One would have thought the opioid crisis would serve as a lesson for organized medicine and its pharmaceutical allies. Overprescribe a class of drugs, and you’re likely to create a public health crisis.
Well sadly – it hasn’t.
In a paper just published in the journal JAMA Internal Medicine, researchers report physicians are routinely prescribing three or more psychiatric drugs to their elderly patients and are doing so at a rate that has doubled in the last ten years.
You read that correctly – doubled.
Disturbing – right?
Which drugs are physicians aggressively prescribing to seniors? Sleep aids, tranquilizers, and anti-depressants are the most common. Three or more of them at a time.
What’s more – researchers found that 46% of the patients receiving these drugs had not been diagnosed with mood, chronic pain or sleep disorders of any kind.
Why does this dangerous practice, a practice called poly-pharmacy, matter?
First – the data does not take into account the likelihood that these elderly patients are also taking a host of other prescription medications for conditions such as pain, hypertension, elevated cholesterol levels, diabetes and more. Each of those drugs produce a number of troubling side effects on their own.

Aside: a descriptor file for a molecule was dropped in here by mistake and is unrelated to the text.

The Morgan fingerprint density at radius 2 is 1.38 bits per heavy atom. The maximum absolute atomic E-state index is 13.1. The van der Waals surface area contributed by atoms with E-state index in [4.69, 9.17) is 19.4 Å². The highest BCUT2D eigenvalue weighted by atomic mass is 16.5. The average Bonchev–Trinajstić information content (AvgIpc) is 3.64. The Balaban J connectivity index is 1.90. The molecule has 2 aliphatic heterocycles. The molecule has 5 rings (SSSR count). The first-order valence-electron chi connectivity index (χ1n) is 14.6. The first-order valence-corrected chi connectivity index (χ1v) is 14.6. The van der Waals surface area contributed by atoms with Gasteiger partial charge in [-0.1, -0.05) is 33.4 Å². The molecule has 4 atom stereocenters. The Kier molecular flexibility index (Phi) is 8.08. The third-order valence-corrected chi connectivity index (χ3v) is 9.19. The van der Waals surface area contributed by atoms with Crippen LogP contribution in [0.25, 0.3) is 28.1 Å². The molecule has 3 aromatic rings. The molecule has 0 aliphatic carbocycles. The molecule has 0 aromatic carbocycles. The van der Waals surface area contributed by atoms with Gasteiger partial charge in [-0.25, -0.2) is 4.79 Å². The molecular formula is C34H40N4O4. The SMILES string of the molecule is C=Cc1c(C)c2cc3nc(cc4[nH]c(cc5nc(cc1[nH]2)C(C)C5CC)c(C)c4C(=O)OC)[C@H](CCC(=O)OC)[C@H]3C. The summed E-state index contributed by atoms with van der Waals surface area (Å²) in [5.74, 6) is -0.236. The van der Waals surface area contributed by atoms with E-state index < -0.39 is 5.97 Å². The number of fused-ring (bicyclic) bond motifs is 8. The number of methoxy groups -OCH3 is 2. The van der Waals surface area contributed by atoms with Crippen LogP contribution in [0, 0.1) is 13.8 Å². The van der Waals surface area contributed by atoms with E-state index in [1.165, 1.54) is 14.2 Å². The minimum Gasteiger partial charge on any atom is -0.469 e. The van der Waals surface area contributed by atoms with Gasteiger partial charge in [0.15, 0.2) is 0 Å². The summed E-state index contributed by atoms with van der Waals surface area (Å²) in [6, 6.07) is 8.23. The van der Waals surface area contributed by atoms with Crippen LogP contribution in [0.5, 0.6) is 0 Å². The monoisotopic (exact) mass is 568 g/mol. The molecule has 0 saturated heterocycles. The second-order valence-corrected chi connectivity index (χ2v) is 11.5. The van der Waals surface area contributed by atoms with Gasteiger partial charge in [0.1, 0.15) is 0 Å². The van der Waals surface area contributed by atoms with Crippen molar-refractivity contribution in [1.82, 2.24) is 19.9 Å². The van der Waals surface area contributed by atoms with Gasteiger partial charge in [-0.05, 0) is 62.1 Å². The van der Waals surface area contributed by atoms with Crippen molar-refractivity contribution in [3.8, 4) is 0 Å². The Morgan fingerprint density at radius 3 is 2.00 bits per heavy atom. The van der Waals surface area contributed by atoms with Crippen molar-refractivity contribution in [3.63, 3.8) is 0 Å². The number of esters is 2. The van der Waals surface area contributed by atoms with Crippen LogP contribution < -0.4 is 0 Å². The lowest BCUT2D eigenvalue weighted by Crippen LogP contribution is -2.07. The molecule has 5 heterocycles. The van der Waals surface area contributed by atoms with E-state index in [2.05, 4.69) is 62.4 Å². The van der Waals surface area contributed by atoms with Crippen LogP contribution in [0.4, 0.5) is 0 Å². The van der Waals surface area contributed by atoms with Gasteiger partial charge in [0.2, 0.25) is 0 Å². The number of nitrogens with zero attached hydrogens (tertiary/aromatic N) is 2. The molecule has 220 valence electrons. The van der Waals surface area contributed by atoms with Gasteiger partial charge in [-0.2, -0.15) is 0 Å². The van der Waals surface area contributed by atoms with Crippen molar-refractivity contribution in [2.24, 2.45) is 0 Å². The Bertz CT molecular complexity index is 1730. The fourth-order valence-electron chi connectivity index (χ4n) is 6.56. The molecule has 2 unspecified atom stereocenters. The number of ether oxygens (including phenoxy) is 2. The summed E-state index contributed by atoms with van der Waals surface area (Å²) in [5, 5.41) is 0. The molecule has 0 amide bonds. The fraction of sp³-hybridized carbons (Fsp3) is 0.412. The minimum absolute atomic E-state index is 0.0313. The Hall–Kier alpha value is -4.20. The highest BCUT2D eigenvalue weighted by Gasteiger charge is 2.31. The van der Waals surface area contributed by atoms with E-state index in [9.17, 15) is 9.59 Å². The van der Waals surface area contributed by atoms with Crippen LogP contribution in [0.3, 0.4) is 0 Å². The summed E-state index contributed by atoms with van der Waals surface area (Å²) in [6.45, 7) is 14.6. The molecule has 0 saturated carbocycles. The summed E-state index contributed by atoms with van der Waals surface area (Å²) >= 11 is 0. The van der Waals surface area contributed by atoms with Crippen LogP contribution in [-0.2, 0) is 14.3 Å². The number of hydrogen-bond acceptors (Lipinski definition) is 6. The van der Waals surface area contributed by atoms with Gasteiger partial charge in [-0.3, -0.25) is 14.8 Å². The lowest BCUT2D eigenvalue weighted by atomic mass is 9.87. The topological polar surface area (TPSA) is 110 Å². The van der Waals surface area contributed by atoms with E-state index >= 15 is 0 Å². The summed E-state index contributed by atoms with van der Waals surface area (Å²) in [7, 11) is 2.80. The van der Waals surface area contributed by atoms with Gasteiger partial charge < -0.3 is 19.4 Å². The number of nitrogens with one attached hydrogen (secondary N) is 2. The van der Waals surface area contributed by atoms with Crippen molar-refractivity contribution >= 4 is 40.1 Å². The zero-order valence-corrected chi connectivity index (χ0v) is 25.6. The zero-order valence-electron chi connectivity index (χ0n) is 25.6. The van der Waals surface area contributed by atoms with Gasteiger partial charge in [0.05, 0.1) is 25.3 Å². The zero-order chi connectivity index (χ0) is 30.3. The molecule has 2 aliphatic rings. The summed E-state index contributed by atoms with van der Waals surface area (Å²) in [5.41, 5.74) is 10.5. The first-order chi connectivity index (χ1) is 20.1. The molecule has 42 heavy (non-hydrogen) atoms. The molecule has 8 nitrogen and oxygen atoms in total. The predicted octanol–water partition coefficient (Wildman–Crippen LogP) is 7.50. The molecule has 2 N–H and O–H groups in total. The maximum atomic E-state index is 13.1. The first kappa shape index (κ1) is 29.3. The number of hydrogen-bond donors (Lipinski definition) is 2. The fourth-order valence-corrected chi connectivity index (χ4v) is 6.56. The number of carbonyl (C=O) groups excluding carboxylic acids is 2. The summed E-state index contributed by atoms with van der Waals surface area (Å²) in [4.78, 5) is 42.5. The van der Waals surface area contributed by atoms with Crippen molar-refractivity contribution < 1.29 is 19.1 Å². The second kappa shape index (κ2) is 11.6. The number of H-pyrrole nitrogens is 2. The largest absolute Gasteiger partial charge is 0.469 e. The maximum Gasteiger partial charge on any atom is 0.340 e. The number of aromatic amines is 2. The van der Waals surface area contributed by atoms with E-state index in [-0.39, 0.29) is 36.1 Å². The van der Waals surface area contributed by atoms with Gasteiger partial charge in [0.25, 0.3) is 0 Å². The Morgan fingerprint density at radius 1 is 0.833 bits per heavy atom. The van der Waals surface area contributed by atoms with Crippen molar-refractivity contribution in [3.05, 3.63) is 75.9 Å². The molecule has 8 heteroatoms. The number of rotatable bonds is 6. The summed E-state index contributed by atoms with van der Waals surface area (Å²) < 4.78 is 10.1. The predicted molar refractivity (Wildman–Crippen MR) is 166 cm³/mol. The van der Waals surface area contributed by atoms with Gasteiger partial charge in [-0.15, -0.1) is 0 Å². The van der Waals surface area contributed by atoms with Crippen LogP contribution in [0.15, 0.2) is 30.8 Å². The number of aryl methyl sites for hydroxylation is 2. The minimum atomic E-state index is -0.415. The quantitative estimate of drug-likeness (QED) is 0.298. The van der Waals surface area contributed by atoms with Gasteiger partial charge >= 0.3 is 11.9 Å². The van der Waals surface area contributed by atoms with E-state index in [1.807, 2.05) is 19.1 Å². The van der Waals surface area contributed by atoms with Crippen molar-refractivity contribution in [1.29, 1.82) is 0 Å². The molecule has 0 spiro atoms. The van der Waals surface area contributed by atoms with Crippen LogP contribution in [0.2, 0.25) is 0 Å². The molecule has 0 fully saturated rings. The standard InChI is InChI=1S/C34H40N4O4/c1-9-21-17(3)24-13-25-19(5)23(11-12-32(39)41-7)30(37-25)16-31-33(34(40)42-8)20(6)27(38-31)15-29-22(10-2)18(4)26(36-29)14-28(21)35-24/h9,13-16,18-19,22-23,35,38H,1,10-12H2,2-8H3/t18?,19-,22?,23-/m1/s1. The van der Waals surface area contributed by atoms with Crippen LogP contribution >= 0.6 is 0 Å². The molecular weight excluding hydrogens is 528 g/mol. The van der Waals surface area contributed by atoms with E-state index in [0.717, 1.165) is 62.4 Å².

Now add those drugs together with psychiatric drugs, and you have a potentially toxic cocktail that in most cases will markedly debilitate an older person.
Sadly, even taken alone, each of the psychiatric drugs in question has the potential to cause confusion, memory issues, slurred speech, weakness, fatigue, dizziness, double vision, loss of coordination, and falls in elderly patients.
Add the issues listed above to the addictive quality of many psychiatric drugs, and one has the makings of another public health crisis.
The real question is - why is organized medicine permitting this practice to persist and expand?
If you suddenly notice that an older friend or family member is showing abrupt changes in behavior or evidence of the symptoms listed above – check to see if they have visited their primary care physician recently and whether that primary care physician has added a new drug or drugs to your loved one’s daily routine.
If they have – it may be time to step in and ask the physician in question some very hard questions.
Remember – for virtually every health problem, emotional or physical – there are a variety of treatment options –
many that are drugless
. When it comes to elderly patients – those are often the better choice.
And remember, if you or a loved one is trapped by addiction to drugs and/or alcohol in Connecticut or New Hampshire, the recovery teams at Aware Recovery Care are here to help. Our unique model of care is producing rates of recovery that are more that 300% above the national average. To learn more or to talk to one of our Recovery Specialists, visit www.awarerecoverycare.com.